On looking round at my companions I now found that I recognised several cadets as the candidates who came up for examination with me, and one or two nodded to me, but as we were ordered by the corporal who was in charge of the room to take our seats, I had no opportunity of talking to them. I looked round the room to find some of my companions at Hostler’s; I thought it would be great fun to see their surprise at my having passed. I expected to see Fraser high up in the class, and also Fuller and Hunt, and one or two others who at Hostler’s were in the first class, and were always held up to me as examples of learning. Low down in the class I saw a cadet who had been at Hostler’s; he was called Smart, and was considered rather a dull boy; but, seeing none of the others, I concluded they must be in some other room.

As I was re-examining my companions, the cadet in charge called out, “Shepard, look to your front! If I see you locking round again I’ll put you in arrest?”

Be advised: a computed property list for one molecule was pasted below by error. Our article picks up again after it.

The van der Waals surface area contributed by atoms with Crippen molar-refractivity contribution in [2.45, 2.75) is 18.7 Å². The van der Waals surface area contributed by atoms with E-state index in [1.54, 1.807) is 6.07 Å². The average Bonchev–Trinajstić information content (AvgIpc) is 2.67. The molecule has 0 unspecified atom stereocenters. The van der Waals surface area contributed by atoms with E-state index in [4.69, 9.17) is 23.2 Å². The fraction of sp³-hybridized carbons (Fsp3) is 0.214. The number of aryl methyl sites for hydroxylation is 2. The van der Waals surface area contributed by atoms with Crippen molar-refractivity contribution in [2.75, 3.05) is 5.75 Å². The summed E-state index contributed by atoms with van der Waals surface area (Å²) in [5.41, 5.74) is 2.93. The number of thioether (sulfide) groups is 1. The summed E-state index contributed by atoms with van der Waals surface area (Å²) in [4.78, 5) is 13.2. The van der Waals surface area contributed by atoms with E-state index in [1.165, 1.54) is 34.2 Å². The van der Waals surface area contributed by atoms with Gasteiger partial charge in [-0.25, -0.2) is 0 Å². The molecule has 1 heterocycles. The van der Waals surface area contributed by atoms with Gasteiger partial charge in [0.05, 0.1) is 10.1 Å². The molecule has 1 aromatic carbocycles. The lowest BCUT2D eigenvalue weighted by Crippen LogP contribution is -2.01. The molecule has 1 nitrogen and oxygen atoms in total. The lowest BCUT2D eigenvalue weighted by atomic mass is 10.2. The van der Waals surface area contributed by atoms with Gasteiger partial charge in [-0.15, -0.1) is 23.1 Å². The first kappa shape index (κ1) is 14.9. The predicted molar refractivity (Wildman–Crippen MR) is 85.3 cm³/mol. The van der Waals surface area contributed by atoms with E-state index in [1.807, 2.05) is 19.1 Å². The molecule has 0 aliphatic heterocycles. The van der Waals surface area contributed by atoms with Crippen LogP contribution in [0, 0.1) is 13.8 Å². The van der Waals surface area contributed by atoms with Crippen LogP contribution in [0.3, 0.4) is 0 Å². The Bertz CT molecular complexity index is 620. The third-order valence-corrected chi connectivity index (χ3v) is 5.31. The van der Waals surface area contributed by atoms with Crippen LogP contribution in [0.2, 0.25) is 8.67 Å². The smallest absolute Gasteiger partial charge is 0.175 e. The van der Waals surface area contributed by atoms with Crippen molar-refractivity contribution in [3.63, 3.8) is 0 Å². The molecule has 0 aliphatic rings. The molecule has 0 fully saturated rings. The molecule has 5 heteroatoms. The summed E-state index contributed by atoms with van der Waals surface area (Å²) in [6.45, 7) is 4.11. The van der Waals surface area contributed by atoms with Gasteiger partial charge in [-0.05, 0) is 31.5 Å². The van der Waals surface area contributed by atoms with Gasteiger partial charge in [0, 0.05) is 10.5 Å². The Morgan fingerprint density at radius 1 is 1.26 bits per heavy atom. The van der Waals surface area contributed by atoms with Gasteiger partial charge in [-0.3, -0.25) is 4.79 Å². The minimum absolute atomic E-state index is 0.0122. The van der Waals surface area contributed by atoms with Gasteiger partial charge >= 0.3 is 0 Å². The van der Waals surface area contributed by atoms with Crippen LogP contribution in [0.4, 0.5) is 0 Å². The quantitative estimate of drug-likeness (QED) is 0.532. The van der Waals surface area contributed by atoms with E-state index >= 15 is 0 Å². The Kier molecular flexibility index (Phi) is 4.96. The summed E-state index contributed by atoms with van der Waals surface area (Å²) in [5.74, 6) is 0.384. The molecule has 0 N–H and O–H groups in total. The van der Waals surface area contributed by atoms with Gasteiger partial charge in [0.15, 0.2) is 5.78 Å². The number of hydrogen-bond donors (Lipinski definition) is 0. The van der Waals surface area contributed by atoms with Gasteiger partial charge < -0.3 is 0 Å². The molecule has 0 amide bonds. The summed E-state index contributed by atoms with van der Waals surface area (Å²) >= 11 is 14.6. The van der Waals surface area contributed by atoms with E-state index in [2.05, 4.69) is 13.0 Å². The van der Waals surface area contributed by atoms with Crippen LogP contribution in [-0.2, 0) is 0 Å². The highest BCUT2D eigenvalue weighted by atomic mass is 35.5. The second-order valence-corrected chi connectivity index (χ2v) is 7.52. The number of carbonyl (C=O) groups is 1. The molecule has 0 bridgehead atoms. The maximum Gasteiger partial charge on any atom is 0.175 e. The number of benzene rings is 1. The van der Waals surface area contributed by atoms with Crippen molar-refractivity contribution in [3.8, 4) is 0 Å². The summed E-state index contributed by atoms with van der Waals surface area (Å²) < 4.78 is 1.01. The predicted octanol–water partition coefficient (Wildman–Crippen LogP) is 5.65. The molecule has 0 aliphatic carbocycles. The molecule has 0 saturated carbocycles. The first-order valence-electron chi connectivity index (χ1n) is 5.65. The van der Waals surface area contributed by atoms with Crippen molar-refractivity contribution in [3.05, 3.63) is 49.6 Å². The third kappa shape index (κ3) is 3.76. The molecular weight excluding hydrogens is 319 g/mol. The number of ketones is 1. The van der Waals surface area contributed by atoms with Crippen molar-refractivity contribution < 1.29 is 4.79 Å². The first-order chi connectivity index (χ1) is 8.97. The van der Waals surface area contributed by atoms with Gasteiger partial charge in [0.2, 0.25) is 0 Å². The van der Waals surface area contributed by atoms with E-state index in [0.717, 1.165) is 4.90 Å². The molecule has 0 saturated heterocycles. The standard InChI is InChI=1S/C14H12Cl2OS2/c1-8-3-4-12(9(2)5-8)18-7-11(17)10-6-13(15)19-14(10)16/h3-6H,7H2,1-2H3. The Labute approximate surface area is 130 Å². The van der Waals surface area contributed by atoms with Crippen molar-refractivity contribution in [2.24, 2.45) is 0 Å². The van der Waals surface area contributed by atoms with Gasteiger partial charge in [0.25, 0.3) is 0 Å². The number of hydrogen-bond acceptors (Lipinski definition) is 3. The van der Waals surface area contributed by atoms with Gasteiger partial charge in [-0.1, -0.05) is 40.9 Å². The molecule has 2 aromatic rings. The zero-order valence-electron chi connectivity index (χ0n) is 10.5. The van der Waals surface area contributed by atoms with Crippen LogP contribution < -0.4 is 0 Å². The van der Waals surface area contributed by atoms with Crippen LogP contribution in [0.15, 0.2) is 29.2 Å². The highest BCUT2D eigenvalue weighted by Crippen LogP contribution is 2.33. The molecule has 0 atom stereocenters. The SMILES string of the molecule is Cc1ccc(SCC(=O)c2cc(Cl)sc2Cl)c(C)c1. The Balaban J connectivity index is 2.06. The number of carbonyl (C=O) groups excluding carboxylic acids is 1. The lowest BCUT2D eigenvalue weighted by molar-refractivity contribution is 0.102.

I now sat looking straight before me, until called by the mathematical master to the octagon, where I was given some work to do, and again took my place at my desk.

On coming out of academy I met Smart, who hook hands with me and congratulated me on passing. “It’s quite wonderful,” he said; “and Hostler, I hear, is tearing his hair with rage at it, for he laughed at the idea of your having a chance.”

“Where is Fraser,” I inquired, “and Fuller, and all those fellows that came up?”

“They are all spun, and I’m the only one from Hostler’s who has passed this time. Fraser now is too old, even if he could get another trial, which he can’t. I often thought I could beat Fraser and Hunt at exams, for they used to cram fearfully—but how you must have worked!”

“Well, I didn’t seem to work so much,” I replied, “though I got on very fast. It was Mr Rouse’s style of teaching that was so good.”

“Hostler says you are certain to be spun at your probationary, as you must have been crammed just for this examination.”

“What is a probationary?”

“It’s the exam, you have to pass at the end of a year. If you don’t pass that satisfactorily, you are sent away from here.”

I then inquired of Smart whether, on his joining, he had met with the same rough treatment that I had, and he informed me he had experienced much the same. The head of his room was a very good fellow, and not at all a bully; but that two cadets who had been smashed from corporals were in his division, and were “awful bullies.” He also informed me that Timpson and Snipson had the reputation of being the greatest bullies in the Academy.